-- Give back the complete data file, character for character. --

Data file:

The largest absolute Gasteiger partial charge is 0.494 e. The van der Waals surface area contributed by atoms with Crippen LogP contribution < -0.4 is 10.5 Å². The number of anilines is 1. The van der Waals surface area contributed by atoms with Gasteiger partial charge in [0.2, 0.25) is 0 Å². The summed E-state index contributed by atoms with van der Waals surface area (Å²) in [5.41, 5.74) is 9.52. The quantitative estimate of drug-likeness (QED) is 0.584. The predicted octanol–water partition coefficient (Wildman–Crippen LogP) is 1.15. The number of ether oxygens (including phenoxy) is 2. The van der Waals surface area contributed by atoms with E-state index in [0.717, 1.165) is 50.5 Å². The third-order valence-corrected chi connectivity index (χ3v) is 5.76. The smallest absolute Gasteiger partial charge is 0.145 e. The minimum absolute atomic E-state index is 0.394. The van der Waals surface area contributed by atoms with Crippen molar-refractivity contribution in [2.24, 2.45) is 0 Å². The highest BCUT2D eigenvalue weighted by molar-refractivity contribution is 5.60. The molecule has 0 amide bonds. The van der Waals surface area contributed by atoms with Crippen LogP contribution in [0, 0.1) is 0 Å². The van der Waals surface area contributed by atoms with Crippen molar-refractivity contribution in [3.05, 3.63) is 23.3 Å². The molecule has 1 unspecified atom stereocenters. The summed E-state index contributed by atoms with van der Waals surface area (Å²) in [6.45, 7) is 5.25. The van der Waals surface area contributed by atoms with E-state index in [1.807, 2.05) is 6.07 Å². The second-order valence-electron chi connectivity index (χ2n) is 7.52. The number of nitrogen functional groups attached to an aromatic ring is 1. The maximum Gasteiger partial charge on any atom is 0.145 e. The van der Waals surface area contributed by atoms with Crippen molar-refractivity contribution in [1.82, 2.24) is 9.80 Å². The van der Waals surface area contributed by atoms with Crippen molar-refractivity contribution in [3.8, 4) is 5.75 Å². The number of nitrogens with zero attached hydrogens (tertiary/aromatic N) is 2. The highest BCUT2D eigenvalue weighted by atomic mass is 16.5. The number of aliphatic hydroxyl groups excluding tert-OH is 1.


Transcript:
The largest absolute Gasteiger partial charge is 0.494 e. The van der Waals surface area contributed by atoms with Crippen LogP contribution < -0.4 is 10.5 Å². The number of anilines is 1. The van der Waals surface area contributed by atoms with Gasteiger partial charge in [0.2, 0.25) is 0 Å². The summed E-state index contributed by atoms with van der Waals surface area (Å²) in [5.41, 5.74) is 9.52. The quantitative estimate of drug-likeness (QED) is 0.584. The predicted octanol–water partition coefficient (Wildman–Crippen LogP) is 1.15. The number of ether oxygens (including phenoxy) is 2. The van der Waals surface area contributed by atoms with E-state index in [0.717, 1.165) is 50.5 Å². The third-order valence-corrected chi connectivity index (χ3v) is 5.76. The smallest absolute Gasteiger partial charge is 0.145 e. The minimum absolute atomic E-state index is 0.394. The van der Waals surface area contributed by atoms with Crippen molar-refractivity contribution in [2.24, 2.45) is 0 Å². The highest BCUT2D eigenvalue weighted by molar-refractivity contribution is 5.60. The molecule has 0 amide bonds. The van der Waals surface area contributed by atoms with Crippen LogP contribution in [0, 0.1) is 0 Å². The van der Waals surface area contributed by atoms with Crippen molar-refractivity contribution in [3.05, 3.63) is 23.3 Å². The molecule has 1 unspecified atom stereocenters. The summed E-state index contributed by atoms with van der Waals surface area (Å²) in [6.45, 7) is 5.25. The van der Waals surface area contributed by atoms with E-state index in [1.807, 2.05) is 6.07 Å². The second-order valence-electron chi connectivity index (χ2n) is 7.52. The number of nitrogen functional groups attached to an aromatic ring is 1. The maximum Gasteiger partial charge on any atom is 0.145 e. The van der Waals surface area contributed by atoms with Crippen molar-refractivity contribution in [1.82, 2.24) is 9.80 Å². The van der Waals surface area contributed by atoms with Crippen molar-refractivity contribution in [3.8, 4) is 5.75 Å². The number of nitrogens with zero attached hydrogens (tertiary/aromatic N) is 2. The highest BCUT2D eigenvalue weighted by atomic mass is 16.5. The number of aliphatic hydroxyl groups excluding tert-OH is 1.